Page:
A new, FDA approved, multi-target stool DNA test (called “Cologuard®”) offers a very viable screening alternative. Unlike fecal immunochemical tests (FIT) that detect only occult blood in the stool, Cologuard® detects abnormal DNA in addition to fecal hemoglobin. In the seminal Deep-C study, the stool DNA test was compared to the most commonly used commercial FIT in over 10,000 asymptomatic average-risk individuals who very closely reflected the general U.S. population in terms of age, gender and ethnicity (2). The stool DNA test demonstrated impressive point sensitivities of 92% for CRC and 69% for adenomas with high-grade dysplasia. And, for essentially all sensitivity parameters by cancer stage and adenoma subtype, the stool DNA test outperformed FIT. However, its specificity was lower than FIT. The specificity of the multi-target stool DNA test for individuals with normal colonoscopies was 90%; i.e. 10% false-positives. In part, this is because epithelial cell DNA undergoes increased methylation with normal aging. Thus, there are more false-positives in older age groups. Importantly, only 6% of individuals 50-65 years old had a false positive stool DNA test, which is close to that of FIT. If the stool DNA test is performed every 3 years, the programmatic specificity and sensitivity should be even higher. Cancers of the upper GI tract cancer rarely cause a false positive Cologuard®, based on preliminary studies (www.fda.gov).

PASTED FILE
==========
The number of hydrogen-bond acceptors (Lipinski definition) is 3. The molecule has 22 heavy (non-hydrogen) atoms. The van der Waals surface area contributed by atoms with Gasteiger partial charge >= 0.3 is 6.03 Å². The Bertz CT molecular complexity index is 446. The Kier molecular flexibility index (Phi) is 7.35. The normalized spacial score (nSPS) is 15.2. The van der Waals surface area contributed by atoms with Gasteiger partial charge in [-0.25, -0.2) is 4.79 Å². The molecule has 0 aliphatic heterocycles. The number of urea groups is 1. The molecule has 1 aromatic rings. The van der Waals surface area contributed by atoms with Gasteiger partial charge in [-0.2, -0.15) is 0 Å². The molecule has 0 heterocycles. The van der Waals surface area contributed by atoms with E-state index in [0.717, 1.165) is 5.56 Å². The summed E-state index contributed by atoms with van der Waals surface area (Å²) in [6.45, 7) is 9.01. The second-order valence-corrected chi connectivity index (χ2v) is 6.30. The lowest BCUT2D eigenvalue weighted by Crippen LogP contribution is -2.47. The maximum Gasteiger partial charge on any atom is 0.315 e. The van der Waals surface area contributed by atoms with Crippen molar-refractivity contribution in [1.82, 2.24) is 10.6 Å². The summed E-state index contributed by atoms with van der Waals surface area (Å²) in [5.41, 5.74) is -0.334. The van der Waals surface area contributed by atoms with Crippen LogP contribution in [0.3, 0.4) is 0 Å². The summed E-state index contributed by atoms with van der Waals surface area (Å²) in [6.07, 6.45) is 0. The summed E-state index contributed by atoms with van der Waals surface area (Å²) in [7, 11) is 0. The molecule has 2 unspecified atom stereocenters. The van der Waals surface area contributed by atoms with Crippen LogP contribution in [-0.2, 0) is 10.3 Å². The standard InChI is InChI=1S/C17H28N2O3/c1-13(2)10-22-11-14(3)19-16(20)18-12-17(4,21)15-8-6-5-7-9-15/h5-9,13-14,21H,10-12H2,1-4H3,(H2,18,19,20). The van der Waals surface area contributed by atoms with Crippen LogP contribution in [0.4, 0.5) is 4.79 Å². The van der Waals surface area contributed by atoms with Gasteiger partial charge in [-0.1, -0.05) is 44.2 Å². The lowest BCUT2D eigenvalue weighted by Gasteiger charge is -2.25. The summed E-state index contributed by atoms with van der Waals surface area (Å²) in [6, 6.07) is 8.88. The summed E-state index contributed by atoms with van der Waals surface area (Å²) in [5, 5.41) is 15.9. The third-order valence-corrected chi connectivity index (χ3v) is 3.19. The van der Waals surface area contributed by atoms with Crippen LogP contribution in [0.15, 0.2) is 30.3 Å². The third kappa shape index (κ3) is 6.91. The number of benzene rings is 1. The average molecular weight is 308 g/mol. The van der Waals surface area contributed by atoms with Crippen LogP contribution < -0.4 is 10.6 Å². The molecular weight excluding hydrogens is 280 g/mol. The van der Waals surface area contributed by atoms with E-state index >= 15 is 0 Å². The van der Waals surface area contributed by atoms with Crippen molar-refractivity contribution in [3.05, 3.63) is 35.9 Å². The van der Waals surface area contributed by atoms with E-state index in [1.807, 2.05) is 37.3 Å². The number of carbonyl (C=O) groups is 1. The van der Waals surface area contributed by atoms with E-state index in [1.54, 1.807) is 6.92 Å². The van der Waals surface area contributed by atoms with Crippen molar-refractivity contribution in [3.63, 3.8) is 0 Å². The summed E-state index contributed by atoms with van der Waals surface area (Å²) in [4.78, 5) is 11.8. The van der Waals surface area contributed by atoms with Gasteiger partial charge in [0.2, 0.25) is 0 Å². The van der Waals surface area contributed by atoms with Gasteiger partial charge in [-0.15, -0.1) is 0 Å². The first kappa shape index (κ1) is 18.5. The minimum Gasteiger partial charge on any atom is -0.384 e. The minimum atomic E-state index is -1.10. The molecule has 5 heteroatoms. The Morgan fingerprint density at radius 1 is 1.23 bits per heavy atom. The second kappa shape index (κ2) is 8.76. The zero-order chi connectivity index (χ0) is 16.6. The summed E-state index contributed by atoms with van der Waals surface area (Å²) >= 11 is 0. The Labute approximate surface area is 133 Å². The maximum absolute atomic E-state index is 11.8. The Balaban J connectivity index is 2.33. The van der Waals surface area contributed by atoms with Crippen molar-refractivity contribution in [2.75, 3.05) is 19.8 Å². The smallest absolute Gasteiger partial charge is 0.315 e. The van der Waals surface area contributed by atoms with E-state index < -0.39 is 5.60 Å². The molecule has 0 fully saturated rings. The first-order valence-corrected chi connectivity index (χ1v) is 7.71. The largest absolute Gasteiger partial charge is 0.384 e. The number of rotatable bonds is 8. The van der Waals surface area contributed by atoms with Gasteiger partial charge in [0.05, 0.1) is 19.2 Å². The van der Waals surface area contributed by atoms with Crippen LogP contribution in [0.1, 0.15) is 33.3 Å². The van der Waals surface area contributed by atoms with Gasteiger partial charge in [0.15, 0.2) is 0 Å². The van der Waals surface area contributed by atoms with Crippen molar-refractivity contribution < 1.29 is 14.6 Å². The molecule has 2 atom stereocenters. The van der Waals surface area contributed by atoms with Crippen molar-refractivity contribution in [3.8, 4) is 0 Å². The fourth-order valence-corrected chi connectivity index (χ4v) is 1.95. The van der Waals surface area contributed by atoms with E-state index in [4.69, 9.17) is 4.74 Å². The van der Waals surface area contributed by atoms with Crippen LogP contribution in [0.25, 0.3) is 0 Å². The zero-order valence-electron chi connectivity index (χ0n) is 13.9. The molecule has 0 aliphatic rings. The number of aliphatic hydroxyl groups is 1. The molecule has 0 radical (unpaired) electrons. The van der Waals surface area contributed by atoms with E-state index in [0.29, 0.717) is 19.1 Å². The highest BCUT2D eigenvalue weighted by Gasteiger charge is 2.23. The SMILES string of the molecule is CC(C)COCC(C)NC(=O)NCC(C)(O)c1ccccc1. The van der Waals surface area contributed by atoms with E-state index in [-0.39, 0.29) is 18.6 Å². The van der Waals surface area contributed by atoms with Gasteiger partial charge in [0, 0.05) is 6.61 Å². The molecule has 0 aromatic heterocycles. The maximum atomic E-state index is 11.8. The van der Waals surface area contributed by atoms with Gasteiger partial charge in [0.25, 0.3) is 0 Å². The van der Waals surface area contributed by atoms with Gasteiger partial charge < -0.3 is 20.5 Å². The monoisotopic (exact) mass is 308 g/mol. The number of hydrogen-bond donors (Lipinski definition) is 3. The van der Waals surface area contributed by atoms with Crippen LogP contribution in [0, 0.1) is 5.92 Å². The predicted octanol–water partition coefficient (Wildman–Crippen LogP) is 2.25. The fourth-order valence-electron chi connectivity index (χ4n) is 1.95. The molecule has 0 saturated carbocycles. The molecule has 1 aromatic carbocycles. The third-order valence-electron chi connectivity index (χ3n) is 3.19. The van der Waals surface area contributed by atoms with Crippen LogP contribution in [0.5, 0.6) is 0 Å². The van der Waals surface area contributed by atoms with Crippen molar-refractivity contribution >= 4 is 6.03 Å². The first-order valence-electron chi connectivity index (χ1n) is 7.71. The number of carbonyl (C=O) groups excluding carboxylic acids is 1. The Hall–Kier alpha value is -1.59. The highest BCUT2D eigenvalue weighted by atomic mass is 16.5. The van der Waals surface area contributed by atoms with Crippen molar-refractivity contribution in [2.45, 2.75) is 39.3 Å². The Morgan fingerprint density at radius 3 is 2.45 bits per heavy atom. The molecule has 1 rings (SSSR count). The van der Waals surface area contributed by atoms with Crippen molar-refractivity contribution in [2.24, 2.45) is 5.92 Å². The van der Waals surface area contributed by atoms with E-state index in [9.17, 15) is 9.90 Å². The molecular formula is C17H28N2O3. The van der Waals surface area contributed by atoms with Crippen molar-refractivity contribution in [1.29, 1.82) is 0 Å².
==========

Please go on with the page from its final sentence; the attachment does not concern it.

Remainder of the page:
This new test is an important advance for several reasons. First, many cancers and most adenomas, do not bleed sufficiently or consistently enough to be detected by fecal hemoglobin alone. By contrast, DNA is continuously shed from neoplasms into the lumen due to aberrant cell death. Also, DNA comes from epithelial cells. Since the epithelial layer of adenomas is comprised of tubules representing an extensive invagination of epithelial cells, the effective surface area of a 2 cm adenoma is actually 200 times larger than it appears through the scope (3). And, as a polyp grows, the ability to detect it by multi-target stool DNA testing increases substantially. Second, DNA is amplifiable, so even the very small amounts of human DNA in stool can be detected using sensitive PCR techniques. Third, sessile serrated polyps essentially never bleed but often express hypermethylated DNA. Stool DNA testing detected 45% of sessile serrated polyps ≥1 cm compared to 5% detection by FIT. Fourth, FIT and guaiac FOBTs are notoriously poor at detecting proximal CRC, whereas Cologuard® detects cancers equally well in the proximal and distal colon.